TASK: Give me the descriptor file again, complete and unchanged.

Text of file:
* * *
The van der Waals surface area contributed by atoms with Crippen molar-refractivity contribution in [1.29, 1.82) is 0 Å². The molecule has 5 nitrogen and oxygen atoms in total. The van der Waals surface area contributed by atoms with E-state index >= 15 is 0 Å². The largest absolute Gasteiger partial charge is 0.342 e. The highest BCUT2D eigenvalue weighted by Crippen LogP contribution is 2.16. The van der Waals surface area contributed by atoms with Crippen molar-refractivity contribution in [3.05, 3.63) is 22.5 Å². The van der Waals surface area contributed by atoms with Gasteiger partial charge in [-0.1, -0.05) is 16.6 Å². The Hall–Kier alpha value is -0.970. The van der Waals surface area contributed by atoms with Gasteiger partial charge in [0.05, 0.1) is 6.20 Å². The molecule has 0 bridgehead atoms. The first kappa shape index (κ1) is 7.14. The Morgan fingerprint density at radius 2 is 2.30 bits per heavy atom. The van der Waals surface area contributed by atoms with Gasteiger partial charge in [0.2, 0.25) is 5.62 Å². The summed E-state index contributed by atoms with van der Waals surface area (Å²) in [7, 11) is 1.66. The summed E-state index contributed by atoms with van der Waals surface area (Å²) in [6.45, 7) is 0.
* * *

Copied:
The van der Waals surface area contributed by atoms with Crippen molar-refractivity contribution in [1.29, 1.82) is 0 Å². The molecule has 5 nitrogen and oxygen atoms in total. The van der Waals surface area contributed by atoms with E-state index >= 15 is 0 Å². The largest absolute Gasteiger partial charge is 0.342 e. The highest BCUT2D eigenvalue weighted by Crippen LogP contribution is 2.16. The van der Waals surface area contributed by atoms with Crippen molar-refractivity contribution in [3.05, 3.63) is 22.5 Å². The van der Waals surface area contributed by atoms with Gasteiger partial charge in [-0.1, -0.05) is 16.6 Å². The Hall–Kier alpha value is -0.970. The van der Waals surface area contributed by atoms with Gasteiger partial charge in [0.05, 0.1) is 6.20 Å². The molecule has 0 bridgehead atoms. The first kappa shape index (κ1) is 7.14. The Morgan fingerprint density at radius 2 is 2.30 bits per heavy atom. The van der Waals surface area contributed by atoms with Gasteiger partial charge in [0.2, 0.25) is 5.62 Å². The summed E-state index contributed by atoms with van der Waals surface area (Å²) in [7, 11) is 1.66. The summed E-state index contributed by atoms with van der Waals surface area (Å²) in [6.45, 7) is 0.